Flying between San Diego and Los Angeles, a distance of 127 miles, which I covered in thirty-four minutes, I maintained an altitude of 5,000ft., and, according to the engine chart, the boost pressure of 25m. meant that I was taking only 425 h.p. out of the engine, but, nevertheless, the A.S.I, registered a steady 195 m.p.h. Allowing for the altitude and temperature (it was very hot outside, indeed, some 85 deg. on the ground), we must have been doing over 200 m.p.h. comfortably, the fuel consumption then being about 38 gallons per hour.
  At a higher altitude the economy is even more marked, and the pilots of the American Air Lines who use Vultees between Fort Worth, Texas, and Chicago generally try to fly between 8,000ft and 10,000ft. I made that flight myself later, and therefore had a good opportunity of judging the machine both from the passenger's and the pilot's points of view. It was not, perhaps, quite as quiet as some of the larger twin-engined machines but it is very easy to talk to one's neighbour, and there was an outstanding lack of vibration.
  A performance of this nature is, of course, quite useless if the take-off and landing characteristics are bad, but in the Vultee they are definitely good. When necessary the flaps can be lowered a few degrees and, with the engine throttle wide open, the machine can be taken off in quite a small space, but even without the flaps, or using the maximum allowable engine boost, the take-off is of the order of 15 sec. Landing is perfectly straightforward; the flaps provide as coarse a gliding angle as can be desired, and the speed is not unduly high. The operation of both the flaps and the undercarriage is simple in the extreme, either by an electric motor or by hand, and it is possible to stop the former in any desired position, the electric motor stopping automatically when they are right in or right out.
  Thus, then, the performance in the air. The Vultee is no less interesting from the constructional point of view. It has often been said that all-metal monococque construction is costly and does not permit of rapid production. Neither can be said of the Vultee. Throughout, there is evidence of the care and thought which has been given both to economical production and to economical output. The fuselage is truly monococque in that there are no longitudinal members, the skin doing the work of the longerons in more normal designs. In the shops the jigs are set up to secure absolute interchangeability, even to the replacement of one of the plates of Alclad forming the skin of the fuselage. This has actually been proved by replacing a damaged plate with one sent from stock in the factory to an aerodrome where no special skilled labour or equipment was available.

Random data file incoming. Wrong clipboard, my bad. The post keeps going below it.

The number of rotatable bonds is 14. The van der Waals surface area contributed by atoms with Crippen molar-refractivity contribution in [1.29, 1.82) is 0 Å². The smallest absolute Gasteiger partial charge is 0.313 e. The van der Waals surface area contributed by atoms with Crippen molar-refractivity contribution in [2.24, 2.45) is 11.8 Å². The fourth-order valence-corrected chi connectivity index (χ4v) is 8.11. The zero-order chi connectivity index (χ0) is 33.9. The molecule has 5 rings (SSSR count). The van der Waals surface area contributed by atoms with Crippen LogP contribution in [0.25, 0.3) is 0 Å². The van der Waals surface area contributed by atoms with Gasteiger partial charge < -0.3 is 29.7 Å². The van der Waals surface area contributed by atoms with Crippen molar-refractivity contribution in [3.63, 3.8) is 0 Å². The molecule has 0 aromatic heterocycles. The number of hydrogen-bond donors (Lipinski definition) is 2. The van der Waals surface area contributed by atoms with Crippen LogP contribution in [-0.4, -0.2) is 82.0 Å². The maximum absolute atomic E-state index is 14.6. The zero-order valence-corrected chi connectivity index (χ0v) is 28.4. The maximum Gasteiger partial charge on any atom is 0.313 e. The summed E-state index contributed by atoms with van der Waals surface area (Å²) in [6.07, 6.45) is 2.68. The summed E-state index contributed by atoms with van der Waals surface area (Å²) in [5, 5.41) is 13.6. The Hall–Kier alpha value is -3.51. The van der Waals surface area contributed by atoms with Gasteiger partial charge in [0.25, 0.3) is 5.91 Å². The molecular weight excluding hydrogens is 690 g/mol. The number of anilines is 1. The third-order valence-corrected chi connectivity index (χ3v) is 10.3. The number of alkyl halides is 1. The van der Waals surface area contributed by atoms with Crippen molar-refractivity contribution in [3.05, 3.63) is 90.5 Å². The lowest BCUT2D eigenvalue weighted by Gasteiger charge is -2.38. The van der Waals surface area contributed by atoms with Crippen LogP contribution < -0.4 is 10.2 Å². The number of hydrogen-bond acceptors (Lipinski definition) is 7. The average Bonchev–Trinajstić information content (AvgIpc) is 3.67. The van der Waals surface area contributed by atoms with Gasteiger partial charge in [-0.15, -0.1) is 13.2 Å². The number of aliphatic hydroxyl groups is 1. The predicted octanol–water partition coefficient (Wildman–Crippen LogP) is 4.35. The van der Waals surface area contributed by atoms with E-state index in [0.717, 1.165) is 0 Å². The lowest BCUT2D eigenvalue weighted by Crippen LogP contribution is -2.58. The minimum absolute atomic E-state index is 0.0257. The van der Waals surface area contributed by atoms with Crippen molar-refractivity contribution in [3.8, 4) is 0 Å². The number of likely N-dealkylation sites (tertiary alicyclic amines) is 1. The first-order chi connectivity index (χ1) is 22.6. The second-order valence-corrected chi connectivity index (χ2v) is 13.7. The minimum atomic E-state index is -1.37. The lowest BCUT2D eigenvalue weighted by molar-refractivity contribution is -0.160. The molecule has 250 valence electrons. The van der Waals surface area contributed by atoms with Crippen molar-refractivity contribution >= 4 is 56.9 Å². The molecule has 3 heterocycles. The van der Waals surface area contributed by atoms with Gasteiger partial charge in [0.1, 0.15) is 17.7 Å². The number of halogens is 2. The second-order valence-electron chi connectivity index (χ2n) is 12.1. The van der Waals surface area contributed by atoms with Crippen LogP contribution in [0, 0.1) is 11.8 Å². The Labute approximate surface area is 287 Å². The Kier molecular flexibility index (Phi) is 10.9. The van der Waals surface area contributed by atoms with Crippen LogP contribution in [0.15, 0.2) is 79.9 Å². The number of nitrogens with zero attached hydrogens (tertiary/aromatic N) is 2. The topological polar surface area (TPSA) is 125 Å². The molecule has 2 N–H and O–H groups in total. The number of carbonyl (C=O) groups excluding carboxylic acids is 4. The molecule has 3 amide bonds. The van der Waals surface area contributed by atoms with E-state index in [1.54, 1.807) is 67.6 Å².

Projected Improvements

  The riveted heads all over the exterior of the machine do, of course, detract to some extent from the performance., and it is intended that all riveting shall be replaced by spot welding just as soon as this method of construction is permitted by the authorities. Even now spot welding is used whenever possible, as, for example, for the doors and nearly all the non-stressed parts. The general adoption of this method will make the Vultee the cleanest aircraft imaginable. The wings are built up with the double-skin system common to most metal cantilever jobs where the inner skin is corrugated and the outer skin is flat, the two being riveted together. Alclad sheet is used throughout. With this system the skin takes its share of the stress and forms a rigid, stable structure with the comparatively light rib and spar system built between the top and bottom surfaces.
  So much for the Vultee.